A technology even older than any of those though is ultraviolet light from the sun. Ultraviolet light is a powerful disinfectant. In the same way that UV light can damage your skin cells when you’re overexposed to it, UV light damages the DNA of microorganisms so they can no longer replicate or cause disease.
In this article we want to look at where this natural technology fits into modern water filtration systems. More specifically, we’ll explore whether UV light water treatment will improve your home’s water quality, including UV light for well water.
Water passes through a stainless steel casing. Inside that casing is a UV bulb that’s protected by a clear quartz sleeve. The UV bulb puts out UV-C light at the germicidal wavelength, which is able to pass through the quartz sleeve to penetrate the water flowing around it.
There are censors inside the steel casing to make sure the bulb is putting out enough UV light, and there’s a unit to control the gallons per minute (gpm) that pass through the unit. If the light emitted weakens, the controller may slow the water flow so the water gets more treatment time. Finally, there’s a power supply to make the whole system work.
Ultraviolet light disinfects water by inactivating the DNA of microorganisms so they can no longer reproduce. It does this by putting energy into the water that interacts with the microorganisms as they pass around the UV lamp. These UV disinfection systems are effective against a large variety of disease-causing water contaminants like:
Some of these — like cryptosporidium and giardia — are resistant to chlorine and other chemical disinfectants. These two parasites in particular are very common in U.S. public water supplies and they’re very dangerous to immunocompromised individuals.
Most, if not all, annual water quality reports put out by city water suppliers include a warning to immunocompromised people recommending that they talk to their doctor before consuming tap water due to the presence of cryptosporidium and giardia. UV sterilizers take care of these microbiological dangers and leave you with clean water.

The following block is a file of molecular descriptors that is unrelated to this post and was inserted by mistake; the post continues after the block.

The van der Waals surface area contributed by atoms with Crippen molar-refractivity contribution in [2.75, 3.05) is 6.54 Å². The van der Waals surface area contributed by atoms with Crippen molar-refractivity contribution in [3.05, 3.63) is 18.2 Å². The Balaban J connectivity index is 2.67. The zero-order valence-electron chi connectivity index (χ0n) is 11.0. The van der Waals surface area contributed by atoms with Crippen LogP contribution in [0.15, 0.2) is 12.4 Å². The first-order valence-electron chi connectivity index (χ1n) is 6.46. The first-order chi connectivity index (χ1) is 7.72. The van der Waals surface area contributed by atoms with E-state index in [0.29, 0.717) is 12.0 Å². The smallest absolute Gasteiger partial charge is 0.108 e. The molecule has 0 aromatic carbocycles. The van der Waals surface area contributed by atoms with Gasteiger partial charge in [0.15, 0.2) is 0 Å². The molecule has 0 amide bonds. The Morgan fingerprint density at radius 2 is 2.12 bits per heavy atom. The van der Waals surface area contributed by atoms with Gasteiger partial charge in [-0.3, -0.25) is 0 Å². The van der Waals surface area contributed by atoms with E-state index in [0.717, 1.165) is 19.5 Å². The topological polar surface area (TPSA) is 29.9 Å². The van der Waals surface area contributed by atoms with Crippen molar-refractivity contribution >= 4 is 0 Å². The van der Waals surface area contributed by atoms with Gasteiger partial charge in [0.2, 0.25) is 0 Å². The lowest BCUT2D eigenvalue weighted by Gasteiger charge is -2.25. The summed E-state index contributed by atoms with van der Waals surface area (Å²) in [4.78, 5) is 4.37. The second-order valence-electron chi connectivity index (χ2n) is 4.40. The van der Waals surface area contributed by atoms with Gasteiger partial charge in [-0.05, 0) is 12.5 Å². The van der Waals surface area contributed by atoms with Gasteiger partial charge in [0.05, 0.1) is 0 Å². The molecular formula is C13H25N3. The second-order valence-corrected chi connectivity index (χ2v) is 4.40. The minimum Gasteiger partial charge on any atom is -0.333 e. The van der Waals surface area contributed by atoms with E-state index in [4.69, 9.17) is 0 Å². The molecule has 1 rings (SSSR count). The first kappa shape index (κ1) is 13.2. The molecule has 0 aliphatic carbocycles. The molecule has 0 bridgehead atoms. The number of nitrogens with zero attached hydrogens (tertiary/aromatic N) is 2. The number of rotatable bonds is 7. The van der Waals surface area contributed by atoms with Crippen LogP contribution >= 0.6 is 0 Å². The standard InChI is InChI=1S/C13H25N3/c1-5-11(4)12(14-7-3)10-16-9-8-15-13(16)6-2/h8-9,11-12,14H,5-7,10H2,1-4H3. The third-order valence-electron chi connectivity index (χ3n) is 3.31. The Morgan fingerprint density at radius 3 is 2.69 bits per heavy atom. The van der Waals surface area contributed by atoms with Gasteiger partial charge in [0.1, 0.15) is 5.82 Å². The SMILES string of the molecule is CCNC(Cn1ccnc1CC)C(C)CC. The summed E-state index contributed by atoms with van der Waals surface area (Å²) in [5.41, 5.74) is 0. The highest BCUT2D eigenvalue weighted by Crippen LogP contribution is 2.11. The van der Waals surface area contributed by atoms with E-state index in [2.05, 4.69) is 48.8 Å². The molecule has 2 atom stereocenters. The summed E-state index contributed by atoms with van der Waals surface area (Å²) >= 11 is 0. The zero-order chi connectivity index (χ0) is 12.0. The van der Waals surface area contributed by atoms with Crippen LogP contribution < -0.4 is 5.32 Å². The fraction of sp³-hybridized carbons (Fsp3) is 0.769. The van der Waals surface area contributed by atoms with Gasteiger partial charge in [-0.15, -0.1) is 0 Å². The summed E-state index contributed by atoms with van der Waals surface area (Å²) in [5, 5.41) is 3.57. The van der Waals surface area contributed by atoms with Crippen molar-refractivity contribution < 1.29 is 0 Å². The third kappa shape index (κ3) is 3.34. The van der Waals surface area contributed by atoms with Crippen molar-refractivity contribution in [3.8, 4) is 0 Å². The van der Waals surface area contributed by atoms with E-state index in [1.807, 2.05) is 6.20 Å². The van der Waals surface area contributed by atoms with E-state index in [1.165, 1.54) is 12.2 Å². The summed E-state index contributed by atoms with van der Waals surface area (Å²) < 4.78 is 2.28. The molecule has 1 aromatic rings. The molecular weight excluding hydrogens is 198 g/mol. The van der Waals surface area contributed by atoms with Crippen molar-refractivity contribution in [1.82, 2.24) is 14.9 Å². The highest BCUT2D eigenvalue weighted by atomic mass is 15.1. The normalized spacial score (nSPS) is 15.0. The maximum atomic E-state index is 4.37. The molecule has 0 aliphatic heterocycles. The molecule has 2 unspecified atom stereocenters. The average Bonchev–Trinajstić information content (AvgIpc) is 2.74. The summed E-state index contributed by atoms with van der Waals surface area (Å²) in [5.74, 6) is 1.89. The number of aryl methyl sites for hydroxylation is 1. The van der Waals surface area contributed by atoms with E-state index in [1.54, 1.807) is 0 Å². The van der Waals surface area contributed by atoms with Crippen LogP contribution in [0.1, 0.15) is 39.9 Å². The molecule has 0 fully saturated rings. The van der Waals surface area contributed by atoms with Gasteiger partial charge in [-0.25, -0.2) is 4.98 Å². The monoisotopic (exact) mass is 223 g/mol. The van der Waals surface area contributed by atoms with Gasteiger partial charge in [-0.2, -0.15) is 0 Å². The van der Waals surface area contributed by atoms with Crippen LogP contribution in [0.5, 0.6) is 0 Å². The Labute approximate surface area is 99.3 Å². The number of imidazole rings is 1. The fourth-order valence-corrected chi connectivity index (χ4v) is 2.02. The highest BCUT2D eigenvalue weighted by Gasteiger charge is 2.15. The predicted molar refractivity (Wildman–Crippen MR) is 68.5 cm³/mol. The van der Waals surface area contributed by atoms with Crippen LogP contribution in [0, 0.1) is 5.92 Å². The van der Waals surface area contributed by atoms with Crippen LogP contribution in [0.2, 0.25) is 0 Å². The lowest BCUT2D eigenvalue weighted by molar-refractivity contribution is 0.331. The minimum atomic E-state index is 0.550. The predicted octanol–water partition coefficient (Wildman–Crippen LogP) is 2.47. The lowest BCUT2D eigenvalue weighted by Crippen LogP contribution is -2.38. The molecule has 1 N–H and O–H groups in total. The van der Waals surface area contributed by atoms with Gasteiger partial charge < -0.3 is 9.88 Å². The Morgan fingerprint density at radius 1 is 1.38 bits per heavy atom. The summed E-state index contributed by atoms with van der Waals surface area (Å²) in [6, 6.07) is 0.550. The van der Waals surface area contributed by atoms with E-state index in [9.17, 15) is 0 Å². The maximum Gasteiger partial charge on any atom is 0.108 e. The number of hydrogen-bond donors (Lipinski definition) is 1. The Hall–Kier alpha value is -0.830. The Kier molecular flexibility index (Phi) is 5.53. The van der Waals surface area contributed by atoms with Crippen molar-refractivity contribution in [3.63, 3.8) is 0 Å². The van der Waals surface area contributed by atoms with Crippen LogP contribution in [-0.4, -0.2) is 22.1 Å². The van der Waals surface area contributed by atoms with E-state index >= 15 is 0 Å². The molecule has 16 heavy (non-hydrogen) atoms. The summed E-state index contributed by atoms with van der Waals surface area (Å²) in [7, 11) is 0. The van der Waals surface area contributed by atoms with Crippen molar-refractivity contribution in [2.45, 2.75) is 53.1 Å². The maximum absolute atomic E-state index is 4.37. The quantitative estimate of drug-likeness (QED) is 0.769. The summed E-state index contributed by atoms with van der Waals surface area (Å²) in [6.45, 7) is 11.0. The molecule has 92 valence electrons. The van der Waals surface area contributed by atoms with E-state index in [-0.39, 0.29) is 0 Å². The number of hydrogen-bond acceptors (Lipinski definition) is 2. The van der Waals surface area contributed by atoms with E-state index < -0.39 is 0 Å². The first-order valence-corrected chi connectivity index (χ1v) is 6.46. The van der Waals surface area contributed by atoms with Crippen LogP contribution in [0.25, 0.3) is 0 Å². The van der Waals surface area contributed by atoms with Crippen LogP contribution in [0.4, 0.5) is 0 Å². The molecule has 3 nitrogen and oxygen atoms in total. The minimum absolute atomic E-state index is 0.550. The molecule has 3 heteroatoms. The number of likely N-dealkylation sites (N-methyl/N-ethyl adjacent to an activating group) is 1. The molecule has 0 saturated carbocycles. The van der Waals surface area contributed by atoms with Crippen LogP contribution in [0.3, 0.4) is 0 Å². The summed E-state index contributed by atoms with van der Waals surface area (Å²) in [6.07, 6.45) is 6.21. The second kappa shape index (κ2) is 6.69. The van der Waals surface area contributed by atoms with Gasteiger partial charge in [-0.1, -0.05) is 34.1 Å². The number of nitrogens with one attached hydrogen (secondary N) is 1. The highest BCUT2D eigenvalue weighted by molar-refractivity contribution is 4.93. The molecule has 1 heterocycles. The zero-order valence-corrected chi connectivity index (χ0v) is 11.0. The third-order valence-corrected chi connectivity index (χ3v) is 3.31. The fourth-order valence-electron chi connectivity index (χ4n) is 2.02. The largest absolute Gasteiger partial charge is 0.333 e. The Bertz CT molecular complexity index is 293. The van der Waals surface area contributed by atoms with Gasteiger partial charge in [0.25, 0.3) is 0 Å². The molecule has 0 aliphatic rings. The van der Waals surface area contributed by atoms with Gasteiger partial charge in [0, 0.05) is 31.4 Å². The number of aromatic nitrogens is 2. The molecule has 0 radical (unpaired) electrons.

Ultraviolet water purification won’t physically remove anything from your water like a sediment filter will. Ultraviolet light is not a filter in the sense that a filter captures particles and removes them. Instead, a UV water purifier only disinfects the water by killing pathogens and microorganisms before they get to your faucet.
The results of using UV light water treatment is closer to that of using chlorine than a physical filter. There are some key differences though.
Chlorine has other disadvantages too. Many people don’t like the swimming pool-like taste or smell of chlorine. Plus, it tends to dry out hair and skin.
Finally, even though the low levels of chlorine used to treat water are deemed safe to consume by the U.S. Environmental Protection Agency (EPA), when chlorine interacts with organic matter it creates disinfection byproducts that are carcinogenic in high enough doses over a long enough time period.
The amount of these byproducts that end up in your tap water can change based on the level of contaminants in the source water, how much chlorine is added, and the temperature of the water. Warmer temperatures encourage higher production of these dangerous byproducts.
UV light doesn’t create these byproducts. However, UV light can be thwarted by turbidity in the water. If water has floating sediment particles, they can block or deflect the UV light, allowing some pathogens to slip by. When chemical and UV purification methods are combined, municipalities can lower the amount of chlorine they use while still making sure they kill enough pathogens to keep customers safe.
If you have a private well, the same principles are true.
Some of the biggest water treatment plants in the world — like the one in NYC that provides 1.2 billion gallons of drinking water per day — use ultraviolet light to treat water.
If you’re using a private well, the only treatment that you get is what you do for yourself. For that reason, getting a home filtration system that covers as many bases as possible is something you should certainly consider. When combined with pre-filtration technologies, using UV light for well water can improve the purity of your water.
In a time when SPF skin protection is in so many products, many people are concerned about how safe it is to have a UV light in their home. UV treatment systems are regulated by the U.S. EPA. In most cases, the steel casing traps the UV rays inside the unit and directs them only toward your water.